(adapted from Mark & Kathy Weaver Wenger’s message at the Pastors & Spouses Appreciation Breakfast on December 6, 2011)
“But the angel said to them, ‘Do not be afraid. I bring you good news of great joy that will be for all the people.’” (Luke 2:10)
Fear is one of our deepest instinctual responses from the “reptilian” part of the brain. To live without fear is unrealistic. Impossible. We may as well try to live without pain or suffering.
“Be afraid, be very afraid” – The fear-industry is Big Business that sells us lots of things – insurance, weapons, health products, relationships, consumer products. Fear, dread, worry, concern, anxiety. It’s a powerful motivator.
“Do not be afraid” is specifically mentioned 70 times in scripture. Some examples:
- The Lord to Abraham – “Do not be afraid, I am your shield, your very great reward.” (Gen. 15:1)
- Moses to the Israelites as the Egyptians closed in for the kill – “Do not be afraid. Stand firm and you will see the deliverance the Lord will bring you today.” (Ex. 14:13)
- The Lord to Joshua after Moses’ death – “Be strong and courageous. Do not be afraid; do not be discouraged, for the Lord your God will be with you wherever you go.” (Josh. 1:9)
- The angel to Joseph—“Do not be afraid to take Mary home as your wife.” (Matt 1:20)
- Jesus to his disciples: “Do not let your hearts be troubled and do not be afraid.” (John 14:27)
Fear is usually portrayed negatively. It’s a bad thing, to be controlled and to be avoided. We are told to “lead without Fear” and that “There is no fear in love. But perfect love drives out fear.” (1 John 4:18) But a fuller reading of Scripture gives another twist to the language of fear that we don’t pay much attention to:
- “The fear of the LORD is the beginning of wisdom, and knowledge of the Holy One is understanding.” (Proverbs 9:10)
- “Show proper respect to everyone, love your fellow believers, fear God, honor the emperor.” (1 Peter 2:17)
Fear God??? What is going on? This sounds contradictory and confusing. Is God an enemy or cheat or torturer or tyrant or bully?
We get a sense of the “fear of God” in The Chronicles of Narnia by C.S. Lewis – Aslan is a Lion, the Christ-figure. His roar shakes the mountains. Aslan is not a “tame lion” Nor is he a “safe lion.” But above all else, he is good and he is loving. He’s the King.
What does it mean “to fear God?” C.S. Lewis says it is to “feel awe and wonder and a certain shrinking.” It’s mystery. It is to acknowledge that God is sovereign and recognize and defer to God’s power, love, majesty, and superiority. It means respecting, reverencing, honoring God as sovereign and Lord.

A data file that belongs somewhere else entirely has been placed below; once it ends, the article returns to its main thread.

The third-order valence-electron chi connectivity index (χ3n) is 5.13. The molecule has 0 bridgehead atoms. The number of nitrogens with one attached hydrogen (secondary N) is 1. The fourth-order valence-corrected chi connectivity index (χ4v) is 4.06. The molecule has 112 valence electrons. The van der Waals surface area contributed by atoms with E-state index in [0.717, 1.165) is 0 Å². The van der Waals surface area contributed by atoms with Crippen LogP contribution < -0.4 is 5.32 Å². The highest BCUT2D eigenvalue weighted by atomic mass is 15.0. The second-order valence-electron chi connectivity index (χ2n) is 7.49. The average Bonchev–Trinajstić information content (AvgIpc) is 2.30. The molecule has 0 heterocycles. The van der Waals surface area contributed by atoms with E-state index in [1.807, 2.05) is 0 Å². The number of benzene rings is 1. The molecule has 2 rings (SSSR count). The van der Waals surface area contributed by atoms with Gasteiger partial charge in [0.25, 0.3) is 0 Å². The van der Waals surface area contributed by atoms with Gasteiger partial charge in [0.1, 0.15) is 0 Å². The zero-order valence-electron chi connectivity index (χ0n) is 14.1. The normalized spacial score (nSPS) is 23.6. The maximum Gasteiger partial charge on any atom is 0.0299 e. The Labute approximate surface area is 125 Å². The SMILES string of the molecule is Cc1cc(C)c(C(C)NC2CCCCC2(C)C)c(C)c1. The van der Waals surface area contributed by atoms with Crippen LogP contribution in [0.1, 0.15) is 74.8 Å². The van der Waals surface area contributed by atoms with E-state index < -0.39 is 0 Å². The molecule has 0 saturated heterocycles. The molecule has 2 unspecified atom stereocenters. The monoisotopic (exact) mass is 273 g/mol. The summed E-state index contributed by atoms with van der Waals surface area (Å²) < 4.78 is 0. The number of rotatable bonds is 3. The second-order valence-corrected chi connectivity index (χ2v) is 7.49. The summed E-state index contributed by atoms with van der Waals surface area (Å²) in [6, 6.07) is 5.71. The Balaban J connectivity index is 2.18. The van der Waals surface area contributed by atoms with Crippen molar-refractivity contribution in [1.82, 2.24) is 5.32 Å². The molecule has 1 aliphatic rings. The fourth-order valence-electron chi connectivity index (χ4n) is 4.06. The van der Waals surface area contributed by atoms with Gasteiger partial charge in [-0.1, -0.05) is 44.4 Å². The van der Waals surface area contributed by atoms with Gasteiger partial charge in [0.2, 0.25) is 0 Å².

Maybe this ancient language of “fearing God” provides a CLUE for “Leading without Fear in a Fear-filled World.” Being in right relationship with God is the key. To grasp deep in our souls (deeper than reptilian brain) that God is sovereign, God is the “Untamed One,” the “Not-to-be-played-with-Lord,” of the Universe. And that God is Good, God is Love.
And that God comes close to us at Christmas.
We can be come immobilized or possessed by terror when we forget God’s greatness and goodness to us in Jesus Christ. “The Word became flesh and lived among us, and we have seen his glory, the glory as of the Father’s only Son, full of grace and truth.” (John 1:14)
In the Bible, God’s words of reassurance, “Don’t be afraid,” often preceded a great event. How many times have we missed God doing something good or great because we were afraid of something or someone, instead of trusting God? The angel’s reassurance to the shepherds turned them loose to find Jesus and tell the whole neighborhood about God’s good news.
Take a moment and reflect: What is a fear that gnaws at you? What anxiety keeps you from venturing into deeper water with God? What are you afraid of as a pastor, or as a pastor’s spouse? What are your co-workers and neighbors afraid of? What keeps them stressed and up at night?
The arrow of Christmas is pointed directly at addressing and shrinking those fears, putting them into living relation to God, the Lord of Universe. The One who comes to us in Christ Jesus to save us. The One who will never leave us.
A parable: When I (Mark) was five, we lived in Ethiopia. Our family went on an evening picnic with several other families along the Awash River. After supper the grown-ups got to talking; we children raced and squealed in a game of tag. The sun set and dusk began to lower over the African landscape. Heedless in my dashing, I ran off the top of a bluff, tumbling about twelve feet to the bottom of a dusty dry creek bed. When I stood up, it was utter darkness. I could see absolutely nothing. I started howling at the top of my lungs, “I’m blind, I’m blind, I’m blind.” My dad heard my cries and came running. He couldn’t jump off the bluff; it was too high. So he had to take the long way around. He scooped me up, held me, and took me to the river. He washed my dust-coated eyeballs and I could see again.
Leading without Fear is born by calling out to a great God who in fact is reaching out to us. Leading without fear is undergirded by the character of God, the words of God – Do not be afraid. “Even though I walk through the valley of the shadow of death, I will fear no evil, for you are with me.” (Ps. 23)